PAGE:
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Unformatted text preview: the weak phase is more common and more constant than the second. Almost everybody
loves praise and appreciation, for these enlarge the ego feeling, and some, perhaps most, like to be helped,
though here, as was above stated, there is a feeling of inferiority aroused which may be painful. Relatively
there are few who are ready to praise, especially those with whom they are in close contact and with whom
they are in a sort of rivalry. The same is true of genuine appreciation, of real warm fellow feeling; the leader,
the hero, the great man receives that but not the fellow next door. As for giving, charity, kindness, these are
common enough in a sporadic fashion, but rarely are they sustained and constant, and often they have to
depend on the desire "not to be outdone," not to seem inferior,--have, as it were, to be shamed into activity.
For there is competition even in fellowship.
There are people, especially among the hysterics, who are deeply wounded when sympathy is not given, when
appreciation and praise is withheld or if there is the suggestion of criticism. They are people of a "tender ego,"
not self-sustaining, demanding the help of others and reacting to the injury sustained, when it is not given, by
prolonged emotion. These sensitive folk, who form a most difficult group, do not all react alike, of course.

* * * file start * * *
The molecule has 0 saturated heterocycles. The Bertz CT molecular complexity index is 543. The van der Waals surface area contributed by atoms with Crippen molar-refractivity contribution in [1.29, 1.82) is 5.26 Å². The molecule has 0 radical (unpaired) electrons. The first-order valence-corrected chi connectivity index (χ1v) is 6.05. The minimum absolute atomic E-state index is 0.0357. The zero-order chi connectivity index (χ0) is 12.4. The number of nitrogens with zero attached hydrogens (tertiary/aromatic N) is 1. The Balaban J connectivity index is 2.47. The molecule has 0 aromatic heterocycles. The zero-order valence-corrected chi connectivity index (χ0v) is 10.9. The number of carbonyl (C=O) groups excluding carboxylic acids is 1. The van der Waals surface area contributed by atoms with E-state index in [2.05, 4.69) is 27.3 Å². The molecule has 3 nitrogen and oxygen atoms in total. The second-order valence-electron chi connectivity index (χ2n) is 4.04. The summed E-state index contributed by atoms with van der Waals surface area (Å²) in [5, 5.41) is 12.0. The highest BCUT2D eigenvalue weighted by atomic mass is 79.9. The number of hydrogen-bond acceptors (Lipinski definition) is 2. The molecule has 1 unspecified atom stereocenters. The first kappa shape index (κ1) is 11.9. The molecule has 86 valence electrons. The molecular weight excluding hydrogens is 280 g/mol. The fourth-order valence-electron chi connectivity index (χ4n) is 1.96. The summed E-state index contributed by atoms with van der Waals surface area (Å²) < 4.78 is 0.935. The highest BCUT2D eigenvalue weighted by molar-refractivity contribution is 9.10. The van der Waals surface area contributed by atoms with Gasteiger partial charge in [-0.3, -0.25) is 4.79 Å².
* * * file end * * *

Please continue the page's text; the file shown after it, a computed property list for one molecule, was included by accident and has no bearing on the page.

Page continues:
Some respond with anger and ideas of persecution, some with a prolonged humiliation and feeling of
inferiority; still others develop symptoms that are meant to appeal to the conscience of the one who has CHAPTER XI. 94 wounded them. On the other hand, there are those whose feeling of self sustains them in the face of most
criticism, who depend largely upon the established mentor within themselves and who seek to conform to the
rulings of that inward mentor. Such people, if not martyred too soon, and if possessed of a fruitful ideal, lay
new criteria for praise and blame.
Contrasting with the desires and purposes of fellowship we find the desires and purposes of superiority and
power. Primarily these are based on what McDougall calls the instinct of self-display, which becomes
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This note was uploaded on 09/26/2011 for the course PSYCHOLOGY 110 taught by Professor Kannan during the Spring '11 term at Anna University Chennai - Regional Office, Coimbatore.
- Spring '11